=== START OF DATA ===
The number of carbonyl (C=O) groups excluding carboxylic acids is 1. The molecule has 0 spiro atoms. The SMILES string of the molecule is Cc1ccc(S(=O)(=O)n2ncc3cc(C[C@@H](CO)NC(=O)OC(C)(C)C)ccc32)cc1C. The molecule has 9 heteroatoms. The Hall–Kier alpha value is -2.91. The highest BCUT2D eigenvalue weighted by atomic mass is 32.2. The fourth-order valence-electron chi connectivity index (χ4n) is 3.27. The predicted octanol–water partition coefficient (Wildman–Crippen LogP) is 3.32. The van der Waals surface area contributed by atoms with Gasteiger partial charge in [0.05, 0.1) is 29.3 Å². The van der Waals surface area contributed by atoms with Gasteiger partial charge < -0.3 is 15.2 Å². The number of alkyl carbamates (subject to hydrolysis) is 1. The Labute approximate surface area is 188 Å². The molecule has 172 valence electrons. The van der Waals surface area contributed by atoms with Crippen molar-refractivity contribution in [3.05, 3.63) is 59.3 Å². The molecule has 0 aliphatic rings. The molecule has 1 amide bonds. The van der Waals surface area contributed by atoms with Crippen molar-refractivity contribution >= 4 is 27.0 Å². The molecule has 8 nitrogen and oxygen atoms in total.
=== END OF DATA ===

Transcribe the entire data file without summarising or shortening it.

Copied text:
The number of carbonyl (C=O) groups excluding carboxylic acids is 1. The molecule has 0 spiro atoms. The SMILES string of the molecule is Cc1ccc(S(=O)(=O)n2ncc3cc(C[C@@H](CO)NC(=O)OC(C)(C)C)ccc32)cc1C. The molecule has 9 heteroatoms. The Hall–Kier alpha value is -2.91. The highest BCUT2D eigenvalue weighted by atomic mass is 32.2. The fourth-order valence-electron chi connectivity index (χ4n) is 3.27. The predicted octanol–water partition coefficient (Wildman–Crippen LogP) is 3.32. The van der Waals surface area contributed by atoms with Gasteiger partial charge in [0.05, 0.1) is 29.3 Å². The van der Waals surface area contributed by atoms with Gasteiger partial charge < -0.3 is 15.2 Å². The number of alkyl carbamates (subject to hydrolysis) is 1. The Labute approximate surface area is 188 Å². The molecule has 172 valence electrons. The van der Waals surface area contributed by atoms with Crippen molar-refractivity contribution in [3.05, 3.63) is 59.3 Å². The molecule has 0 aliphatic rings. The molecule has 1 amide bonds. The van der Waals surface area contributed by atoms with Crippen molar-refractivity contribution >= 4 is 27.0 Å². The molecule has 8 nitrogen and oxygen atoms in total.